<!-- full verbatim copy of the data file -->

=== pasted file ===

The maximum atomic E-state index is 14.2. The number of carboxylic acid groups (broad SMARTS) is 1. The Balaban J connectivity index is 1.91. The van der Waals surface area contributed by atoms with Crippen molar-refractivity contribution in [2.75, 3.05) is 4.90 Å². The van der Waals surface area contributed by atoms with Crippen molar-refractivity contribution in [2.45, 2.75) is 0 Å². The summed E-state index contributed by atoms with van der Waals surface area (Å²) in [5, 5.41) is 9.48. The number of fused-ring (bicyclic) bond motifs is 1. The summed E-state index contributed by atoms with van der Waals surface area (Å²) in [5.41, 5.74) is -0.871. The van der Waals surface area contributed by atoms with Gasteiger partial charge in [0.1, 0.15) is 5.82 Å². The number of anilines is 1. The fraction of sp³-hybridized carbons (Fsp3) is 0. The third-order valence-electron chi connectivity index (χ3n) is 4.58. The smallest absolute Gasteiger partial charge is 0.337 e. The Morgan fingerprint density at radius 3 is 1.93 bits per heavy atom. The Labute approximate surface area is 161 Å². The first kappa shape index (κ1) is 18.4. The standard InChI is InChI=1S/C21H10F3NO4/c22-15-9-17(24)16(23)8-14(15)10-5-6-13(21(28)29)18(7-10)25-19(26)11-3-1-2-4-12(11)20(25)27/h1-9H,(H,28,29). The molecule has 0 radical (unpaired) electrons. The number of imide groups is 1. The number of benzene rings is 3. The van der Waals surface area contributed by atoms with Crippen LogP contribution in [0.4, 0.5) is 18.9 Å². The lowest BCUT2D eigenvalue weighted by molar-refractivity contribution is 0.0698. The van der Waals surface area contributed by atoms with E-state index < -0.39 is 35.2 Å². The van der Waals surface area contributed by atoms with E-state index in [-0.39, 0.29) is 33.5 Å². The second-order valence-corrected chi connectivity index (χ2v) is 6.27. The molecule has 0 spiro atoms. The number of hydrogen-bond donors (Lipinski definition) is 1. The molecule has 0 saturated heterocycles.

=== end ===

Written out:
The maximum atomic E-state index is 14.2. The number of carboxylic acid groups (broad SMARTS) is 1. The Balaban J connectivity index is 1.91. The van der Waals surface area contributed by atoms with Crippen molar-refractivity contribution in [2.75, 3.05) is 4.90 Å². The van der Waals surface area contributed by atoms with Crippen molar-refractivity contribution in [2.45, 2.75) is 0 Å². The summed E-state index contributed by atoms with van der Waals surface area (Å²) in [5, 5.41) is 9.48. The number of fused-ring (bicyclic) bond motifs is 1. The summed E-state index contributed by atoms with van der Waals surface area (Å²) in [5.41, 5.74) is -0.871. The van der Waals surface area contributed by atoms with Gasteiger partial charge in [0.1, 0.15) is 5.82 Å². The number of anilines is 1. The fraction of sp³-hybridized carbons (Fsp3) is 0. The third-order valence-electron chi connectivity index (χ3n) is 4.58. The smallest absolute Gasteiger partial charge is 0.337 e. The Morgan fingerprint density at radius 3 is 1.93 bits per heavy atom. The Labute approximate surface area is 161 Å². The first kappa shape index (κ1) is 18.4. The standard InChI is InChI=1S/C21H10F3NO4/c22-15-9-17(24)16(23)8-14(15)10-5-6-13(21(28)29)18(7-10)25-19(26)11-3-1-2-4-12(11)20(25)27/h1-9H,(H,28,29). The molecule has 0 radical (unpaired) electrons. The number of imide groups is 1. The number of benzene rings is 3. The van der Waals surface area contributed by atoms with Crippen LogP contribution in [0.4, 0.5) is 18.9 Å². The lowest BCUT2D eigenvalue weighted by molar-refractivity contribution is 0.0698. The van der Waals surface area contributed by atoms with E-state index < -0.39 is 35.2 Å². The van der Waals surface area contributed by atoms with E-state index in [-0.39, 0.29) is 33.5 Å². The second-order valence-corrected chi connectivity index (χ2v) is 6.27. The molecule has 0 spiro atoms. The number of hydrogen-bond donors (Lipinski definition) is 1. The molecule has 0 saturated heterocycles.